Management Of Large Liver Tumors


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Management of large Liver Tumors
Fortis Hospitals Limited, Bangalore, India

Published in: Health & Medicine

Management Of Large Liver Tumors

  1. 1. MANAGEMENT OF LARGE LIVER TUMOR By Dr. Ramcharan Thiagarajan FACS, American Board Certified Consultant Surgical Gastroenterology & Hepato-Pancreatic Biliary Surgery Fortis Hospitals Limited Bangalore, India
  2. 2. Anatomy and functions of liver <ul><li>The liver is the largest internal organ of the body weighing approximately 1.3kgs in women and 1.5kgs in men </li></ul><ul><li>Has dual blood supply </li></ul><ul><li>Surrounded and wrapped by large blood vessels </li></ul>
  3. 4. Liver : Function <ul><li>Has more than 500 functions: </li></ul><ul><li>processing digested food from the intestine </li></ul><ul><li>controlling levels of fats, amino acids and glucose in the blood  </li></ul><ul><li>combating infections in the body  </li></ul><ul><li>clearing the blood of particles and infections including bacteria  </li></ul><ul><li>neutralising and destroying drugs and toxins  </li></ul><ul><li>manufacturing bile  </li></ul><ul><li>storing iron, vitamins and other essential chemicals  </li></ul><ul><li>breaking down food and turning it into energy  </li></ul><ul><li>manufacturing, breaking down and regulating numerous hormones including sex hormones  </li></ul><ul><li>making enzymes and proteins which are responsible for most chemical reactions in the body </li></ul><ul><li>Makes proteins which helps blood to clot  </li></ul>
  4. 5. Liver : Amazing fact <ul><li>Liver has the capacity to regenerate. Can regenerate almost to 90% within 4-6 weeks time </li></ul><ul><li>We all need only 30% of our Liver to have normal functions </li></ul>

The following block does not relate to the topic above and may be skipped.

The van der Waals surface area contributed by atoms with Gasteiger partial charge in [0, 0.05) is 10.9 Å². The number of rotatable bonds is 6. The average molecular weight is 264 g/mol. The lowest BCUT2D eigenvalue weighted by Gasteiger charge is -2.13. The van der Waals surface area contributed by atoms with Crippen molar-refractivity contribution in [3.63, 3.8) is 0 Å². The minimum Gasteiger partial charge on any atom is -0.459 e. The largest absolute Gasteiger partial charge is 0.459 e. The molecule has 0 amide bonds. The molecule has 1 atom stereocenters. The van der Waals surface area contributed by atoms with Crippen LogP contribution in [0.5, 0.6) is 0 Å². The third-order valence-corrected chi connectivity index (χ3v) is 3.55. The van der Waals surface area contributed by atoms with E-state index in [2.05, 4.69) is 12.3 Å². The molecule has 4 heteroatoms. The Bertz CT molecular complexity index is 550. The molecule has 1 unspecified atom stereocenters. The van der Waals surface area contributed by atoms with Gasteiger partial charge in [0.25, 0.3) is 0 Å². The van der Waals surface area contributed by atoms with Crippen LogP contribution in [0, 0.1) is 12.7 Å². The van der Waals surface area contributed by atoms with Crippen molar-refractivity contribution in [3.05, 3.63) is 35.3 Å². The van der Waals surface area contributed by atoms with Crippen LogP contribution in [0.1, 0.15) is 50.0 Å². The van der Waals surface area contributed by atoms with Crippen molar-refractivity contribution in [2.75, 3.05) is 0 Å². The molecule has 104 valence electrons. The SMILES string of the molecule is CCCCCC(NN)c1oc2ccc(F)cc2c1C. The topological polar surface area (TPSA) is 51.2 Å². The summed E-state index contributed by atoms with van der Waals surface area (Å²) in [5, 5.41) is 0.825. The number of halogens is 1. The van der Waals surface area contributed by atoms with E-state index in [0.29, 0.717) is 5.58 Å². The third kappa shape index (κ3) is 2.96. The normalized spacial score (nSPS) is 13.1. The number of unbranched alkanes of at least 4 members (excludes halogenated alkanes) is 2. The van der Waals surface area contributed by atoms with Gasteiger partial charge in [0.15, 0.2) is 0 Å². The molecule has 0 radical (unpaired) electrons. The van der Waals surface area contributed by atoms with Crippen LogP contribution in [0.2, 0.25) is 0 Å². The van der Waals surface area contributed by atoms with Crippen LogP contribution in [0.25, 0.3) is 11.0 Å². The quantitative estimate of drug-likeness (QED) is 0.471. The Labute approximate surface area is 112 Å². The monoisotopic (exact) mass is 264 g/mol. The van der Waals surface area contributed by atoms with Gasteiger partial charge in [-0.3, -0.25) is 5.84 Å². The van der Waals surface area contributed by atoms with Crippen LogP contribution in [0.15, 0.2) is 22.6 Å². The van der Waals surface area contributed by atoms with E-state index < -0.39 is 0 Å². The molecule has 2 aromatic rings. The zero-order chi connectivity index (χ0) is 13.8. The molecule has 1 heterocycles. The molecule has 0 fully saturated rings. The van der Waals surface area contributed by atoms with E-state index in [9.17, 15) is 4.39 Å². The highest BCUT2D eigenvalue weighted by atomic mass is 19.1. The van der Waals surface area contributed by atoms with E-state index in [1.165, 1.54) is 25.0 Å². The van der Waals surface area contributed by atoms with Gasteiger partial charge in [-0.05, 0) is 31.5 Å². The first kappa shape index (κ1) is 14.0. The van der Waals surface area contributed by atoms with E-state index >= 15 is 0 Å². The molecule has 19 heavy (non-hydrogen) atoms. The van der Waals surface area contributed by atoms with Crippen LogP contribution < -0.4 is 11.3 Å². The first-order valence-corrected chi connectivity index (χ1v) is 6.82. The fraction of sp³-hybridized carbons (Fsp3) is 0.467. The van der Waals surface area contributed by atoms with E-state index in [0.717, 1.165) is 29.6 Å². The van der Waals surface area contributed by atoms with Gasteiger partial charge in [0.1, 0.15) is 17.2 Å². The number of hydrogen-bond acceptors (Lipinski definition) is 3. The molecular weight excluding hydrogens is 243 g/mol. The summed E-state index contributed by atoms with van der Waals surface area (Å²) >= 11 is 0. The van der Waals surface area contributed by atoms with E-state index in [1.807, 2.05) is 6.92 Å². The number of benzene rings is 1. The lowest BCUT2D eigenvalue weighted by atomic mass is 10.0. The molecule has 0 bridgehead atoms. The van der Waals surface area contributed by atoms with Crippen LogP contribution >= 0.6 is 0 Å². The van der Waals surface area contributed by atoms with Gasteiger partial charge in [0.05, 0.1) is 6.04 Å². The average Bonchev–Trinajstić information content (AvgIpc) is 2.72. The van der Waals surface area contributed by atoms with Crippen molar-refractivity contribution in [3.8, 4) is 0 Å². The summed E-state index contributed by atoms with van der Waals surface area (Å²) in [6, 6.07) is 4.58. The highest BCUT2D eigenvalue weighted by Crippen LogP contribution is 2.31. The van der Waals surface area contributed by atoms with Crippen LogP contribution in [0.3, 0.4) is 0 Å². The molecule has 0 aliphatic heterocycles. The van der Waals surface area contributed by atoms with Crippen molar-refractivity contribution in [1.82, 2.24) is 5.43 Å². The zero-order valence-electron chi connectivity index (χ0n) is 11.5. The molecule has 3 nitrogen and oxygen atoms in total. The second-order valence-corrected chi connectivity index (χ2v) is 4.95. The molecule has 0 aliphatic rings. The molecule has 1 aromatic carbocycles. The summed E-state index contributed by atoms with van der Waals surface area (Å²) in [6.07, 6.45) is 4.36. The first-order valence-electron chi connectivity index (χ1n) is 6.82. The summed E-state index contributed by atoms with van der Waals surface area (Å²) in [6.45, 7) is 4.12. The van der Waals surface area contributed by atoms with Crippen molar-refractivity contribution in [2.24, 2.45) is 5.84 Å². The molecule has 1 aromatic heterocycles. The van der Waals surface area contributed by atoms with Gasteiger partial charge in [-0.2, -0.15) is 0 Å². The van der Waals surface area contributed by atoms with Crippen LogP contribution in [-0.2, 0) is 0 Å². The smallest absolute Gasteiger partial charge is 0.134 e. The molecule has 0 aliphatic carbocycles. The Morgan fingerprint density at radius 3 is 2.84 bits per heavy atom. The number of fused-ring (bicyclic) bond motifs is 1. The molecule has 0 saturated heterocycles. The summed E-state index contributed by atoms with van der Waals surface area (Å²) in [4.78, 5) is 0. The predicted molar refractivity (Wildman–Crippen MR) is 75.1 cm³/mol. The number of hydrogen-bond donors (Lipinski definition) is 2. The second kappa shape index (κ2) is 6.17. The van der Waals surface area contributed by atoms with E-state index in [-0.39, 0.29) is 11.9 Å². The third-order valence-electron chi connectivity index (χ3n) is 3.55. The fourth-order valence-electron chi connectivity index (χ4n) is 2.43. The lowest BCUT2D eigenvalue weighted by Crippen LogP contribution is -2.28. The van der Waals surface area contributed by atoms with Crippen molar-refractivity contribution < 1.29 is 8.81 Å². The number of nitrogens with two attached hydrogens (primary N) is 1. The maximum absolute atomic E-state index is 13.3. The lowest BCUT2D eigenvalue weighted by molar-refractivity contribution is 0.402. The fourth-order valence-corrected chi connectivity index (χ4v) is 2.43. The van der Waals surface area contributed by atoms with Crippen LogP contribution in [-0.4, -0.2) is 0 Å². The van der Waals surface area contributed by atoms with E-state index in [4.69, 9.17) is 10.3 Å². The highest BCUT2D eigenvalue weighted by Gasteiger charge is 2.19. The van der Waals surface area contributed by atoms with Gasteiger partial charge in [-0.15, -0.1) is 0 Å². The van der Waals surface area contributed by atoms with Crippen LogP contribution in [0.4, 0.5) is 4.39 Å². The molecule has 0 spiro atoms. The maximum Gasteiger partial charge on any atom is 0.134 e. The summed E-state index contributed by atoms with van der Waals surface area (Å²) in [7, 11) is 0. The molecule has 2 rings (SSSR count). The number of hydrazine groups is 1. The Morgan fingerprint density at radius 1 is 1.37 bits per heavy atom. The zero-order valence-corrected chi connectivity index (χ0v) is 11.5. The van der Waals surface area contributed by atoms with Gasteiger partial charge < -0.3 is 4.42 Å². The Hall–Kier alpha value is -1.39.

5. 6. Liver Disorder: Manifestations <ul><li>Asymptomatic </li></ul><ul><li>Abnormal Liver function tests </li></ul><ul><li>Right upper abdominal pain, fever, fatigue, malaise, generalized weakness </li></ul><ul><li>Jaundice, itching, bleeding tendency </li></ul><ul><li>Confusion, drowsiness, Swelling of abdomen, leg swelling </li></ul>
  6. 7. Liver Disorder: Tests <ul><li>Physical exam </li></ul><ul><li>Blood investigations: T. bilirubin, SGOT, SGPT, GGT, SAP, Albumin, prothrombin time, alphafetoprotein </li></ul><ul><li>Ultrasound </li></ul><ul><li>CT </li></ul><ul><li>MRI </li></ul>
  7. 8. Common Liver Problems in India <ul><li>Hepatitis A, B </li></ul><ul><li>Amoebic hepatitis, Amoebic Hepatic Abscess </li></ul><ul><li>Hydatid Cysts </li></ul><ul><li>Fatty Liver </li></ul><ul><li>Liver Cirrhosis from Alcohol, Hepatitis B, Crptogenic causes </li></ul><ul><li>Liver tumors and cysts </li></ul>
  8. 9. Understanding liver tumor <ul><li>Benign liver tumours  Benign liver tumours stay in the liver and do not spread to other organs or parts of the body. Usually they only grow for a limited amount of time and produce no symptoms. Most benign tumours are found by chance. Occasionally, they may need surgical removal if they are large, liable to bleed or cause any discomfort  </li></ul><ul><li>Hemangioma, Focal nodular hyperplasia, Adenomas and Liver cysts are commonly seen benign Liver conditions </li></ul><ul><li>. </li></ul>
  9. 10. Malignancy <ul><li>Malignant tumours </li></ul><ul><li>There are two broad categories of liver cancer: secondary and primary 1. Secondary liver cancer   Secondary liver cancer, sometimes called metastatic, is a cancer that first develops elsewhere in the body and then spreads to the liver.   2. Primary liver cancer  Primary liver cancers are cancers that start in the liver. The two main types are:  </li></ul><ul><li>Hepatoma, also called hepatocellular carcinoma (HCC) </li></ul><ul><li>Biliary tree cancer, which includes cholangiocarcinoma (bile duct cancer) and gallbladder cancer </li></ul>